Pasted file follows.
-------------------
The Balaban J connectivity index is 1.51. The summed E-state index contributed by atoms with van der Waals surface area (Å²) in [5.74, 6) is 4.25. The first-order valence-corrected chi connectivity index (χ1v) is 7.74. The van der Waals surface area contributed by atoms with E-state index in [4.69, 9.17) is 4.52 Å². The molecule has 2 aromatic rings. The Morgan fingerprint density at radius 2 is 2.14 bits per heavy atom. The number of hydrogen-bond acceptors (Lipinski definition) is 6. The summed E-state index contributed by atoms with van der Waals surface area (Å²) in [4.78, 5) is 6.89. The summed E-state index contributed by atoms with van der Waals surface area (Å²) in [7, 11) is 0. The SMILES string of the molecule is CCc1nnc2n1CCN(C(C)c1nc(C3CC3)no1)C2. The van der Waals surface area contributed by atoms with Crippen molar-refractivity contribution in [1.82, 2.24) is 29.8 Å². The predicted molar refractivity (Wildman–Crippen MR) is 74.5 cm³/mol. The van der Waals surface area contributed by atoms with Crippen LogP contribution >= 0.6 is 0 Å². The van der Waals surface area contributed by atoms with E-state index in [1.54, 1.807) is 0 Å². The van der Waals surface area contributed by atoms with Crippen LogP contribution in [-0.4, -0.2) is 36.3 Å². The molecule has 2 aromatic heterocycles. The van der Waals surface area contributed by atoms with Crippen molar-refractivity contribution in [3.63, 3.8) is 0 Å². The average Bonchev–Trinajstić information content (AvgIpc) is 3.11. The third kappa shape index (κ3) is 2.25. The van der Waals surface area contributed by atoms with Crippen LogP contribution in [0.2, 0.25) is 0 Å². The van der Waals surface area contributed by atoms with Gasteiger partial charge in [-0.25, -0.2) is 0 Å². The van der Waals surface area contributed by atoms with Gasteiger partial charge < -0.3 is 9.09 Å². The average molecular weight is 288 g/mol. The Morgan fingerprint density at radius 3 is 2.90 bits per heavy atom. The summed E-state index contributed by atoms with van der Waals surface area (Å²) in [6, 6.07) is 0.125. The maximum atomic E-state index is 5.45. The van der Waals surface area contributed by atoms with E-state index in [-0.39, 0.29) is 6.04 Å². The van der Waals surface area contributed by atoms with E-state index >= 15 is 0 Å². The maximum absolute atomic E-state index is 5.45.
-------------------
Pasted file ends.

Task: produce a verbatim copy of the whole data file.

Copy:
The Balaban J connectivity index is 1.51. The summed E-state index contributed by atoms with van der Waals surface area (Å²) in [5.74, 6) is 4.25. The first-order valence-corrected chi connectivity index (χ1v) is 7.74. The van der Waals surface area contributed by atoms with E-state index in [4.69, 9.17) is 4.52 Å². The molecule has 2 aromatic rings. The Morgan fingerprint density at radius 2 is 2.14 bits per heavy atom. The number of hydrogen-bond acceptors (Lipinski definition) is 6. The summed E-state index contributed by atoms with van der Waals surface area (Å²) in [4.78, 5) is 6.89. The summed E-state index contributed by atoms with van der Waals surface area (Å²) in [7, 11) is 0. The SMILES string of the molecule is CCc1nnc2n1CCN(C(C)c1nc(C3CC3)no1)C2. The van der Waals surface area contributed by atoms with Crippen molar-refractivity contribution in [1.82, 2.24) is 29.8 Å². The predicted molar refractivity (Wildman–Crippen MR) is 74.5 cm³/mol. The van der Waals surface area contributed by atoms with Crippen LogP contribution >= 0.6 is 0 Å². The van der Waals surface area contributed by atoms with E-state index in [1.54, 1.807) is 0 Å². The van der Waals surface area contributed by atoms with Crippen LogP contribution in [-0.4, -0.2) is 36.3 Å². The molecule has 2 aromatic heterocycles. The van der Waals surface area contributed by atoms with Crippen molar-refractivity contribution in [3.63, 3.8) is 0 Å². The average Bonchev–Trinajstić information content (AvgIpc) is 3.11. The third kappa shape index (κ3) is 2.25. The van der Waals surface area contributed by atoms with Crippen LogP contribution in [0.2, 0.25) is 0 Å². The van der Waals surface area contributed by atoms with Gasteiger partial charge in [-0.25, -0.2) is 0 Å². The van der Waals surface area contributed by atoms with Gasteiger partial charge < -0.3 is 9.09 Å². The average molecular weight is 288 g/mol. The Morgan fingerprint density at radius 3 is 2.90 bits per heavy atom. The summed E-state index contributed by atoms with van der Waals surface area (Å²) in [6, 6.07) is 0.125. The maximum atomic E-state index is 5.45. The van der Waals surface area contributed by atoms with E-state index in [-0.39, 0.29) is 6.04 Å². The van der Waals surface area contributed by atoms with E-state index >= 15 is 0 Å². The maximum absolute atomic E-state index is 5.45.